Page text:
Q&A / 

Extension Cords, Accessories & Storage Tips

Voltage drop across electrical wires is really no different than water pressure loss in your water supply lines. The electrical current encounters friction as it tries to travel great distances. This friction reduces the energy level of the electrical current. Voltage drop doesn't hurt things like light bulbs. They just burn with less intensity. However, electrical motors react differently. To offset voltage drop you simply use large gauge wires that can deliver the required power at the end of the wire run.

Mr. Ohm and His Law

A scientist, who lived in the early 1800's named George Simon Ohm, discovered an interesting mathematical relationship concerning electricity. The formula he discovered is very simple. It simply states that if you multiply volts times amps you get watts. For example, say you have 120 volts and a motor that draws 15 amps while running. 1,800 watts are used while this motor spins.

So what does this have to do with voltage drop and extension cords? I'll cut to the chase. Mathematical formulas dictate that if you adjust one value on one side of the equation up or down, you have to adjust another value on the same side so that the total stays the same.

This means that if there is a voltage drop, the amperage must go up to compensate for the voltage loss. When the amperage goes up in an electrical motor, it can cause the wires in the motor winding to overheat. This in turn causes the insulation on those wires to melt which leads to motor failure.

So if you power your new circular saw, table saw, hedge trimmer, etc. with a wimpy extension cord, you may be causing damage to the motor windings.

Flexible Cords - A Reality!

Who among use hasn't cursed those wicked orange extension cords that will not coil neatly in our hands? Older homeowners remember extension cords that were supple. The outer insulation in these black beauties had high rubber content. The vulcanized rubber made them very resistant to chemicals and allowed the cords to flex with ease in the coldest temperatures.

The advent of cheap plastics 20 years ago lead to a flood of "safety" orange poly-vinyl chloride(PVC) insulated extension cords. Sure there were some advantages to using PVC (don't ask me what they are), but those never made up for the rat's nest of tangled wire one has when the temperature drops to 20 degrees!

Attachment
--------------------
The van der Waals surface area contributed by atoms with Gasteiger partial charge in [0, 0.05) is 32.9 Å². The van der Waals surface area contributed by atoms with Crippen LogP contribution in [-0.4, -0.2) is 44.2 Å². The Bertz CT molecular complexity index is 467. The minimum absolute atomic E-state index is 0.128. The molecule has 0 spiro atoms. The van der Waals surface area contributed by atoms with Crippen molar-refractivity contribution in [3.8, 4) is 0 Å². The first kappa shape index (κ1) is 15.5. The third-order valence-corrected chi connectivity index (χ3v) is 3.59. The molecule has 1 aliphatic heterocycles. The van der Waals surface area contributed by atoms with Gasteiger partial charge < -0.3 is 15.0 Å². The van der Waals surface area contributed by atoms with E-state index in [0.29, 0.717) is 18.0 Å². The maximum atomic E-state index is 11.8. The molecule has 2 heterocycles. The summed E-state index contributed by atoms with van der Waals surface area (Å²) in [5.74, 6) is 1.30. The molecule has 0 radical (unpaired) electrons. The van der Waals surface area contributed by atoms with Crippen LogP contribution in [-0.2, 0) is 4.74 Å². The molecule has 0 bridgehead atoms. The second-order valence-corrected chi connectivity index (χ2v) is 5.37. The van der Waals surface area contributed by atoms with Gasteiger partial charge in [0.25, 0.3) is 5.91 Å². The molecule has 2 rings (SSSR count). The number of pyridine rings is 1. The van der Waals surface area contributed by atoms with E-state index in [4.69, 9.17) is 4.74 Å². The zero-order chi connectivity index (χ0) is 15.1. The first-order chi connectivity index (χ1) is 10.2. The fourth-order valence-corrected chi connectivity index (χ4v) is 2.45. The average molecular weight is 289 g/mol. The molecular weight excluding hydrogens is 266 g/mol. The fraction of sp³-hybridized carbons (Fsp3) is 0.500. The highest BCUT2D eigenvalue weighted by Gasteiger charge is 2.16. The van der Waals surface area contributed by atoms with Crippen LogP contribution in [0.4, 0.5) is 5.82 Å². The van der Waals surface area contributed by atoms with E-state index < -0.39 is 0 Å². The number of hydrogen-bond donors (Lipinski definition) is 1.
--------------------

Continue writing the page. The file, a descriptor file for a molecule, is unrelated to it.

Fortunately, you can still buy a super high quality rubber extension cord or two. The black cord has been replaced with a brilliant amphibian green color. It is both flexible and environmental!

Extension Cord Accessories

Have you ever plugged in an extension cord, walked 100 feet and then had no power? That can be aggravating. What if I told you that you could have a cord with a built-in light at the end of the cord? The light would glow when you have power.

How about a short extension cord that has a built in circuit breaker? Or one that has a built-in safety ground fault circuit interrupter (GFCI) breaker? This is what is now available in cords. Many of these features were not readily available four years ago - at least not to homeowners like you and me.

You can even buy an extension cord that powers different accessories like trouble lights. Instead of buying several different lights all with different cords, why not buy one cord and then plug in the lights and other accessories into the single high quality cord? The person who thought of that should get the rest of the week off!

Storage Tips for Cords

Do you have an extension cord that is twisted and distorted? It probably has been wrapped around your hand and elbow a few times. This will really mess up a PVC cord that contains filler fibers within the cord. The filler fibers are inserted to separate the wires and give it a more round appearance. They also bind and twist if you coil the cord improperly.

The best way to wrap up a cord is to use a method similar to the way a cowboy coils a lasso rope. You hold the cord in one hand and make successive loops . You need to twist the wire as you make the loops or it will start making figure 8's in your hand.

Another handy device is a cord rewinder or retractor. You can store an extension cord without twists if you wind it up on a factory made spool or one you make yourself. This is the same way the lawn chemical companies store their spray hoses.

Another simple method of storing an extension cord is to coil it within a 5 gallon drywall bucket. Be sure to remove the joint compound first or you will have a real mess on your hands! I know, make sure I don't quit my day job to become a comedian.

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